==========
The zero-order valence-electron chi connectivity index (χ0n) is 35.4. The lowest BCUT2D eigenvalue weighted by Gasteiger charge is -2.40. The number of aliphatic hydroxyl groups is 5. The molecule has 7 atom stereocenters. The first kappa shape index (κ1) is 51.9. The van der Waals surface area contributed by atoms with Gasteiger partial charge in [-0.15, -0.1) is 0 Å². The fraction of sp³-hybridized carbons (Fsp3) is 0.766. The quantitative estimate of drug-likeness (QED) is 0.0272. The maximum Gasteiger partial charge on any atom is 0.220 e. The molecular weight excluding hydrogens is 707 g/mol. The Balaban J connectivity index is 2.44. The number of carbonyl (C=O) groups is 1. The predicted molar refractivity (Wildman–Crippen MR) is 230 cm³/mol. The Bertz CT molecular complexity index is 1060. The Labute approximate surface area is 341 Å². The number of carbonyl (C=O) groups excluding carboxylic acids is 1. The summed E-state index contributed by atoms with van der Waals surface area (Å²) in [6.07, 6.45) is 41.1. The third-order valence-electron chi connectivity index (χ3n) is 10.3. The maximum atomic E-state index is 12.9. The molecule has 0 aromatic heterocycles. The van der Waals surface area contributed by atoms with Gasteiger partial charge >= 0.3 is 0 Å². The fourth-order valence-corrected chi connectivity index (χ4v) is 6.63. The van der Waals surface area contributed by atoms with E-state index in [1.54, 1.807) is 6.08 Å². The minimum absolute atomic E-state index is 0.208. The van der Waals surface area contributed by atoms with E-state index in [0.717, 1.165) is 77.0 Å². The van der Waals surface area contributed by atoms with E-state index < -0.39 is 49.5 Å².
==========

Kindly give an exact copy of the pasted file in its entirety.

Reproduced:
The zero-order valence-electron chi connectivity index (χ0n) is 35.4. The lowest BCUT2D eigenvalue weighted by Gasteiger charge is -2.40. The number of aliphatic hydroxyl groups is 5. The molecule has 7 atom stereocenters. The first kappa shape index (κ1) is 51.9. The van der Waals surface area contributed by atoms with Gasteiger partial charge in [-0.15, -0.1) is 0 Å². The fraction of sp³-hybridized carbons (Fsp3) is 0.766. The quantitative estimate of drug-likeness (QED) is 0.0272. The maximum Gasteiger partial charge on any atom is 0.220 e. The molecular weight excluding hydrogens is 707 g/mol. The Balaban J connectivity index is 2.44. The number of carbonyl (C=O) groups is 1. The predicted molar refractivity (Wildman–Crippen MR) is 230 cm³/mol. The Bertz CT molecular complexity index is 1060. The Labute approximate surface area is 341 Å². The number of carbonyl (C=O) groups excluding carboxylic acids is 1. The summed E-state index contributed by atoms with van der Waals surface area (Å²) in [6.07, 6.45) is 41.1. The third-order valence-electron chi connectivity index (χ3n) is 10.3. The maximum atomic E-state index is 12.9. The molecule has 0 aromatic heterocycles. The van der Waals surface area contributed by atoms with Gasteiger partial charge >= 0.3 is 0 Å². The fourth-order valence-corrected chi connectivity index (χ4v) is 6.63. The van der Waals surface area contributed by atoms with E-state index in [1.54, 1.807) is 6.08 Å². The minimum absolute atomic E-state index is 0.208. The van der Waals surface area contributed by atoms with E-state index in [0.717, 1.165) is 77.0 Å². The van der Waals surface area contributed by atoms with E-state index < -0.39 is 49.5 Å².